Grand Central 3x6 Tile
This beautifully decorative high glaze, smooth surface photo reproduction ceramic tile is an excellent way to display a bit of New York City Subway nostalgia in your home or office.
"This mosaic name panal was meant to be informative and uncluttered. Architect Squire J. Vickers, wanted utility and strenght in his designs and specialized in wall treatments. An accomplished painter, Vickers brought more color to the signage than the earlier design team of Heins & LaFarge." -Lee Stookey, Subway Ceramics
IRT 4 5 6 July 17, 1918
Note, these are decorative tiles and should be handled with care. Use a soft cloth with mild soap and water to clean. There is a hook on the back for easy hanging and display.
Measures 3x6 inches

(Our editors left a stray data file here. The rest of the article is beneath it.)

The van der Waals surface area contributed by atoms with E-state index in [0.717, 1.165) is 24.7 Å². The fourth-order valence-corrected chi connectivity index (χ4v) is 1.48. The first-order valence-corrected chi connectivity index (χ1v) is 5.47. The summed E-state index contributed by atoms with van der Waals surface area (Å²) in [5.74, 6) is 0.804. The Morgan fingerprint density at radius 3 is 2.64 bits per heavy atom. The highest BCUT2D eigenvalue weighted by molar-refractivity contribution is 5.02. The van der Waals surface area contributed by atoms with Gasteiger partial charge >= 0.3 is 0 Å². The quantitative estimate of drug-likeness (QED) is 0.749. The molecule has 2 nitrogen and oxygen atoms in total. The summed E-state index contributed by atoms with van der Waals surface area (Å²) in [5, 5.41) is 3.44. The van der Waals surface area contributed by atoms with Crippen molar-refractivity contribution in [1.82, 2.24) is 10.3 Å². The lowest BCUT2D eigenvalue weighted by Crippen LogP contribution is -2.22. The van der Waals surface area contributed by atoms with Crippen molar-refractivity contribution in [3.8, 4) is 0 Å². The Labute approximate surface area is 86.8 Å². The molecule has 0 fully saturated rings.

|What's the Story||Grand Central Terminal opened to the public at 12:01 am on February 2, 1913 following a decade of construction. The imposing building, designed by the architectural firm Reed & Stem in collaboration with Warren & Wetmore, resembled a classical monument with oversized columns, large arched windows and detailed ornamentation. Grand Central was the realization of Cornelius Vanderbilt's dream for a grand depot uniting New York's long distance trains with local transit. Built in the Beaux Arts style, it houses one of the nation's most extraordinary interiors with Tennessee marble floors and Botticino marble details crowned by a vaulted ceiling that arches over the 80,000 square foot Main Concourse. The famous astrological mural, originally painted by the Hewlett-Basing Studio, dramatically depicts the October-to-March constellations of the zodiac on a cerulean blue sky. The 2,500 gold-leaf stars, 59 of which have been enhanced in brilliance with fiber optic illumination, glitter in golden splendor upon more than 750,000 visitors each day.|